Athletics 3, Twins 2
Twins 13, Athletics 2
Twins 3, Athletics 1
OK, not too shabby. The Twins won the rubber game with the A's yesterday to finish their 11th straight series win at home. Overall, they were 7-2 on the home stand. They must dominate like that at home if they're to stay close to a playoff spot. And not only are they just 1 game behind the White Sox for the division lead, they're now only a half-game behind Boston for the Wild Card. 2 teams to keep track of over the final 36 games.
Nick Blackburn, as usual, bounced back from a rough start against the Yankees with a very good start against the A's. He completed 8 IP, allowing 3 ER on 6 H and 2 BB. Unfortunately, he got touched for a leadoff HR for the 2nd straight game, and he allowed one hit with RISP. But, mostly, he did his job, and just didn't get the run support he needed. The Twins caught a tremendous break when AL ERA star Justin Duchscherer had to leave the game in the 3rd inning with an injury. But they failed to do any better against recent AAA call-up Kirk Saarloos.
The offense more than made up for it on Tuesday night, launching a 13 R, 16 H, 5 BB onslaught led by Brian Buscher and his career-high 5 RBI. Those RBI came on 3 different hits for Buscher, capping a game in which the 6-9 hitters combined to go 8-15 with 6 R, 2 HR, and 11 RBI. Even Carlos Gomez connected for his first HR in over 2 months (funny, it was the same crazy swing he always takes - the one where he falls down when he misses - but if you throw the ball right into it...).
That was plenty for Kevin Slowey, who delivered his 4th start out of the last 5 of at least 5.2 IP and only 1 ER allowed. What stood out in this start, of course, were the strikeouts, a career-high 12 of them. The A's are terrible, so we probably shouldn't read too much into that - Slowey isn't going to suddenly turn into Johan Santana. However, his season WHIP is down to 1.06, and he's giving the Twins easily as much as Francisco Liriano right now. He'll need to keep it up down the stretch if the Twins are going to hang in there.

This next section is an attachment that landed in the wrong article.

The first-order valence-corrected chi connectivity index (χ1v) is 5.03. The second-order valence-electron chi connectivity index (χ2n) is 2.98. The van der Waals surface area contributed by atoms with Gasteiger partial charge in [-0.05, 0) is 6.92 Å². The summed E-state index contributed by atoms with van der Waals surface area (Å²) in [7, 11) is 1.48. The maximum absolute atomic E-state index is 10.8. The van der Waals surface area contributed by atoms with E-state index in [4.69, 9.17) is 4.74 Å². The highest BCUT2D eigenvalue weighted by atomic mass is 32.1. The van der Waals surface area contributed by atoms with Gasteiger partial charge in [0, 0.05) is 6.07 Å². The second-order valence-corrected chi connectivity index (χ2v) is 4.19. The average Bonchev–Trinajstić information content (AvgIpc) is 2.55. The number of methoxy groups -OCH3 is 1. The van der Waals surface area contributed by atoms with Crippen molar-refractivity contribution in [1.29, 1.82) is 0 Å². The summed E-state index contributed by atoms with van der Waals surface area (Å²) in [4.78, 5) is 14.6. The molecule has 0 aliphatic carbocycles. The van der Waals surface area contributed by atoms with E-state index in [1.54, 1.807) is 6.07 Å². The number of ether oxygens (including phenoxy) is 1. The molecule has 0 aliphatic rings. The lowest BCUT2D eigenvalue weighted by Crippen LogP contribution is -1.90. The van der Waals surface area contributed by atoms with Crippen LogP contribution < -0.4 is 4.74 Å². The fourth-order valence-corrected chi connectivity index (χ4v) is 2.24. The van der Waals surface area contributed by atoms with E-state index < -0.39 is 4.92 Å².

Speaking of Liriano, he didn't look all that great on Wednesday. However, as much as he didn't have the command he wanted, I should mention that I thought home plate umpire Brian Knight had a very small strike zone. An ump who calls pitches on the black or at the bottom of the knees balls can turn even a low scoring game into a tedious affair. That's particularly true when one of the offenses involved is full of guys who like to take walks. Anyway, in spite of allowing a baserunner or more in every inning, Liriano left the game without having allowed an ER. That's one of the things that makes him better than, say, Boof Bonser. (The ineptitude of the A's offense undoubtedly helped.)
The bullpen was actually rock solid, for once. In 7 IP over the series, they allowed 0 R on 2 H and 3 BB. That included back-to-back 2 IP scoreless stints from Brian Bass and Boof Bonser (has that ever happened before?). Bass' effort wasn't enough to keep him from being outrighted to AAA, as the Twins finally elected to reduce the staff to 11 pitchers when Alexi Casilla was recalled yesterday afternoon.
Why Bass and not Boof? Well, Boof has allowed just 3 ER in his last 7 appearances (spanning 9.2 IP) with 9 K, despite allowing 10 H and 3 BB. Bass had allowed 3 ER in his last 9 appearances (spanning 10.2 IP) with 7 K, despite allowing 11 H and 3 BB. Basically, Boof's stuff is much more overpowering, so even though he's recently been just about exactly as hittable as Bass, Boof stays with the team. And I'm fine with that - I've been saying for awhile that the Twins could afford to have one or the other in the 'pen, but not both. Only took them 2-3 months to come to the same conclusion.
One thing that was particularly disconcerting in this series was the defense. 5 errors led to 3 unearned R (3 of the 6 total runs!). If the Twins are going to have any hope of coming home from this gigantic road trip in decent shape in the standings, they're going to have to play tighter defense. The Angels will tear them to pieces if they give them extra outs.
A lot's been written about how this 14-game trip will be a defining moment for the Twins, and I can't disagree. The only place they've struggled since the middle of June is against non-divisional opponents on the road. That's what they're going to get in every game of this trip. They're also going to get it in 7 of 10 games on the subsequent trip. 24 of the last 36 games are on the road now, and the Twins have to outplay Chicago and Boston by at least one game over that stretch to make the postseason. I'm hoping they can go at least .500 on this monster trip.